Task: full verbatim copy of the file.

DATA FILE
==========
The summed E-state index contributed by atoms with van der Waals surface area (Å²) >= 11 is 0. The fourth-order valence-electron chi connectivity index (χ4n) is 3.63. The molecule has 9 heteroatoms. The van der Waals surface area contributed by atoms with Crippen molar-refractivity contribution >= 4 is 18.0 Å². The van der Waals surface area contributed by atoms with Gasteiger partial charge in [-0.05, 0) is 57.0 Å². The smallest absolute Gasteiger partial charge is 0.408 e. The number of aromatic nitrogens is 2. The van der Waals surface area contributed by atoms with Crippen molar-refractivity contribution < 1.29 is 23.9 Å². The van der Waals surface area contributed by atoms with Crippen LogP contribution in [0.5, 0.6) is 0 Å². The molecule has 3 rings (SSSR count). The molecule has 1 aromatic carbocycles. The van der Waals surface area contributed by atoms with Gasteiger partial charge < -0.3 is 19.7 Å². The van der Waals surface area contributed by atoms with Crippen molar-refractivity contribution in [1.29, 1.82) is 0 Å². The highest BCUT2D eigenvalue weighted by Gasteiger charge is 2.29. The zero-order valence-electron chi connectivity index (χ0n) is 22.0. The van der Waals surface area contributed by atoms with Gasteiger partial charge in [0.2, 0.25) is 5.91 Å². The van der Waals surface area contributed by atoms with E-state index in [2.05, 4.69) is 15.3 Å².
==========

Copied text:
The summed E-state index contributed by atoms with van der Waals surface area (Å²) >= 11 is 0. The fourth-order valence-electron chi connectivity index (χ4n) is 3.63. The molecule has 9 heteroatoms. The van der Waals surface area contributed by atoms with Crippen molar-refractivity contribution >= 4 is 18.0 Å². The van der Waals surface area contributed by atoms with Gasteiger partial charge in [-0.05, 0) is 57.0 Å². The smallest absolute Gasteiger partial charge is 0.408 e. The number of aromatic nitrogens is 2. The van der Waals surface area contributed by atoms with Crippen molar-refractivity contribution < 1.29 is 23.9 Å². The van der Waals surface area contributed by atoms with Crippen LogP contribution in [0.5, 0.6) is 0 Å². The molecule has 3 rings (SSSR count). The molecule has 1 aromatic carbocycles. The van der Waals surface area contributed by atoms with Gasteiger partial charge < -0.3 is 19.7 Å². The van der Waals surface area contributed by atoms with Crippen molar-refractivity contribution in [1.29, 1.82) is 0 Å². The highest BCUT2D eigenvalue weighted by Gasteiger charge is 2.29. The zero-order valence-electron chi connectivity index (χ0n) is 22.0. The van der Waals surface area contributed by atoms with Gasteiger partial charge in [0.2, 0.25) is 5.91 Å². The van der Waals surface area contributed by atoms with E-state index in [2.05, 4.69) is 15.3 Å².